A slow June at the Fair (see here for an explanation), but I’m popping in to share what constitutes a different sort of landscape image(s) below. Here’s the first:
Here we have landscapes of garbage, scenes of environments overwhelmed with waste, with excess, with disposed and disposable items. The images are jarring to me, especially when defined as landscapes — that these are visions of the terrain in which we live. Nobody would confuse these for wilderness pictures. In this case, the human contrivance is too obvious to warrant comment, though In prior entries into this Landscape and Modernity series the cases were more ambiguous.
I wrote in the last post in this series (about industrialized, workplace landscapes ) that I hope the images can be viewed as part of a larger question about the representation of nature and the environment (be it built by humans or not). I wonder how the current set fits that same appeal.
Because…at the same time, some of the coloring below is surprisingly striking. In a longer discourse, this post would press on the tensions inside the question ‘what is beauty?’ and then wonder about how we choose to highlight and laud certain images of our world while dismissing others. I don’t say that because I applaud or rush to view rivers of garbage, but because I’m looking at these and being forced to think more about what counts as an acceptable landscape portrait.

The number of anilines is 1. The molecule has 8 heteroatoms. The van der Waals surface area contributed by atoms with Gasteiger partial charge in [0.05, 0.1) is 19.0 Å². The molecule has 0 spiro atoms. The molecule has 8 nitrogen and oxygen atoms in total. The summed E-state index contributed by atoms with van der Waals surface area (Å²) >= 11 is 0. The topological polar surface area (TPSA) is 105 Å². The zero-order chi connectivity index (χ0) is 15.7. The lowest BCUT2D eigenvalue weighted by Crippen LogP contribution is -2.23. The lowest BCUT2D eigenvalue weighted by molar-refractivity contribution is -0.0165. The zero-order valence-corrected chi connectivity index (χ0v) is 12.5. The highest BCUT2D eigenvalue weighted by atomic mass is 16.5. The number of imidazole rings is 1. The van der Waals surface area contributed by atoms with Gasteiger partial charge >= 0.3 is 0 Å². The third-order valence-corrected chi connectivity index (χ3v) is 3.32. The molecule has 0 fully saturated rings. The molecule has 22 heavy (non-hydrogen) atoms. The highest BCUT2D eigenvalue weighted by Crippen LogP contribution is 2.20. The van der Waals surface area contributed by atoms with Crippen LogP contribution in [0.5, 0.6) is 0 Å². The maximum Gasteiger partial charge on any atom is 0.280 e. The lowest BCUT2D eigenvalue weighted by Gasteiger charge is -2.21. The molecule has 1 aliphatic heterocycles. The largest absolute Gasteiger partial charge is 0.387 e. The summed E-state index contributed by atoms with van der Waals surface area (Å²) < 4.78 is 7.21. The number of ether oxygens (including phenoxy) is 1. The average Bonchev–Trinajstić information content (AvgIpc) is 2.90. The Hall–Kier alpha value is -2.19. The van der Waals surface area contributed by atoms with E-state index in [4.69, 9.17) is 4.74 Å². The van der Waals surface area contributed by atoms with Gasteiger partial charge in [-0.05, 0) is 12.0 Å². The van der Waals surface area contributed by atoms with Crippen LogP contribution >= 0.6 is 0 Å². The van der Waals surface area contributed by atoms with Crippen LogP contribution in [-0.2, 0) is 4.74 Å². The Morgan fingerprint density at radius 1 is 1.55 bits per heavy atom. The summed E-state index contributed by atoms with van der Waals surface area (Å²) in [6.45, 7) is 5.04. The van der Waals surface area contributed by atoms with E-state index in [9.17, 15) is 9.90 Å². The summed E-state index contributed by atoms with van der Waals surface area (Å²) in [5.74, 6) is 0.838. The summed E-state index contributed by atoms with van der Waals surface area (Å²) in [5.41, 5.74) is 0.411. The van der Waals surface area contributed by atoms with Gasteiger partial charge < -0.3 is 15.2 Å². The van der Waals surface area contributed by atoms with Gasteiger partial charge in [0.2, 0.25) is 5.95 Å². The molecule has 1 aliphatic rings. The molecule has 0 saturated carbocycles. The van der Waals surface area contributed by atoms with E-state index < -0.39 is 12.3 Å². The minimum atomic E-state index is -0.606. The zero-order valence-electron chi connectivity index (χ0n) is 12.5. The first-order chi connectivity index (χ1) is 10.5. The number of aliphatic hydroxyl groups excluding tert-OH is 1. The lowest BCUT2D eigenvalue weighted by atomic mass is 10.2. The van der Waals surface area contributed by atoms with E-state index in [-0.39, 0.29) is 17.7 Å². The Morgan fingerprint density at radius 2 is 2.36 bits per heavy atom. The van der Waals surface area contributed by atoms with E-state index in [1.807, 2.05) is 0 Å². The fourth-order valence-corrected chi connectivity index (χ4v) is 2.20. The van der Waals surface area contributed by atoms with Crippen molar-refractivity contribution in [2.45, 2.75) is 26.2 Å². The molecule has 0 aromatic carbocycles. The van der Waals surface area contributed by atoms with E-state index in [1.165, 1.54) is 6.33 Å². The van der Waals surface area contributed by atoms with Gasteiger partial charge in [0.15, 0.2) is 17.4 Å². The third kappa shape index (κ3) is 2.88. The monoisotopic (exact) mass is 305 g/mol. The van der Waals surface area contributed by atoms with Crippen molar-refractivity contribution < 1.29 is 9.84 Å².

The Philippino garbage river follows well from Chris Jordan’s artistic representation of plastic garbage. All of them seem to go with the Mt. Trashmore sign from this post. And all of these are part of a larger discussion about the consumption patterns which produce these disposal problems, as intimated in this post on e-waste and this discussion about High Tech Trash.
The others in the Landscapes and Modernity series are these:
 industrialized, workplace landscapes;
 the A-Bomb;
 the West; and
[call it 1a] this solitary industrial one that preceded the formal naming of the series and included reference to the Canadian photographer Edward Burtynsky.
As well, calling it [7a], we can put in Dave’s recent post on Burtynsky.